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Longview School Board hears update on how housing project will affect Mint Valley
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Longview Schools

Longview School Board hears update on how housing project will affect Mint Valley

Sunrise Village

Initial artist's rendering of Sunrise Village, an affordable housing complex being planned for Longview by Housing Opportunities of Southwest Washington.

The Longview School Board heard reports on a new housing development near Mint Valley Elementary School and on this year’s student demographics at Monday night’s meeting.

Jennifer Westerman with Housing Opportunities of Southwest Washington told the board about Sunrise Village, a 45-unit development that will house families and elderly people. Located near Mint Valley on a 2-acre lot donated by the Longview Presbyterian Church, the project is in the financing stage and could be completed by fall 2022, Westerman said.

The goal is to make sure the buildings fit in the larger community, and the project has been “very intentional” in the families it hopes to house, Westerman said.

“We want to work as closely as we can with the school district,” she said.

Board Vice President Jennifer Leach said she was glad to see the project because it’s needed. Superintendent Dan Zorn thanked Westerman for the communication over the past two years.

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Board member Crystal Moldenhauer asked if there would be any restrictions on who lives in the housing project, as it is near a school. She said she was opposed to it being sex offender housing or anything similar.

Westerman said as the project is federally funded, there are sex offender restrictions and “we specifically selected this population knowing there is a school district next door and wanting to make sure it’s a good fit.”

“We’re taking that very seriously,” Westerman said.

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District Director of Assessment, CTE and Technology Integration Bill Ofstun gave a student demographic report, telling the board the main takeaways are the district saw a 5% drop in enrollment in the 2020-2021 school year, the count of homeless students dropped slightly and the district continues to have a much higher percentage of students in the special education program and in the free and reduced lunch prices program than the state average.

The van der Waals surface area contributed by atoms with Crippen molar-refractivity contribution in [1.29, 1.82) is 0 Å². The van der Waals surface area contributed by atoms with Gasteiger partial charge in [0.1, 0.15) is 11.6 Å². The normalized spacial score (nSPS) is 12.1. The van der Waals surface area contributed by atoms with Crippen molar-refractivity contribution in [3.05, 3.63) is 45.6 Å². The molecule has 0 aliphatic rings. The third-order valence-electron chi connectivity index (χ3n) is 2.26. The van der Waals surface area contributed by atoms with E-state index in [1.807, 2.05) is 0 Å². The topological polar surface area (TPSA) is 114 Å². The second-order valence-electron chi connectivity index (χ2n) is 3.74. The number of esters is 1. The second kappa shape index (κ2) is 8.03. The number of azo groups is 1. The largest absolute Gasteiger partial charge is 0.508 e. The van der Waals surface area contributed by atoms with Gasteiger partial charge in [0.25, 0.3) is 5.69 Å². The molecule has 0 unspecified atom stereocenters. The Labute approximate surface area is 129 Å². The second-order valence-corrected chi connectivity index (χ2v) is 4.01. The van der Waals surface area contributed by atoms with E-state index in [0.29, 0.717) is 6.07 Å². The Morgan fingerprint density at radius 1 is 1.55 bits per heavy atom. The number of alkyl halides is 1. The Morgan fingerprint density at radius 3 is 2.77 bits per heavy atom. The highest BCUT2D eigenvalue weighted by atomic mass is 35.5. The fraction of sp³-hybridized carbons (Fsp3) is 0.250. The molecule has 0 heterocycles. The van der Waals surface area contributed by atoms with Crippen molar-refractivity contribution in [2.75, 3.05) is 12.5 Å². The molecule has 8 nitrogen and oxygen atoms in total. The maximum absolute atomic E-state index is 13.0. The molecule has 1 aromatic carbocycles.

Although the district’s homeless student population dropped from 3.4% to 2.9%, Ofstun said that likely had more to do with the difficulty of counting who is homeless when school is remote. He said the eviction moratorium also is likely having an effect on the count.

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The district recorded a slightly higher special education count, moving from 18.4% to 18.9%. The state average is about 14.1%.

Overall, the district remains slightly more male, and the percentage of Hispanic students grew from 21.6% to 22.7%. The percentage of American Indian or Alaskan Native students remained steady at 1.5%, while the percentage of Asian students increased from 1.9% to 2%.

The percentage of Black students also is slightly higher than the previous year, at 1.3% from 1.1%. The number of Native Hawaiian or other Pacific Islander students also grew, from 0.9% to 1.3%.

Students who identify as white decreased from 66.1% to 63.9%, and the percentage of students who identify as two or more races increased from 6.9% to 7.3%.

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The board also passed two policies, an update to the students experiencing homelessness policy; and a new policy on requests for disability accommodation by parents, guardians and community members. The homelessness policy updates cleaned up language and added an option for the school to help students get healthcare if a guardian cannot help them.

The second policy sets out how the school district will accept and respond to requests from parents, guardians and other community members who have a disability and need accommodations to access school services, programs and activities.


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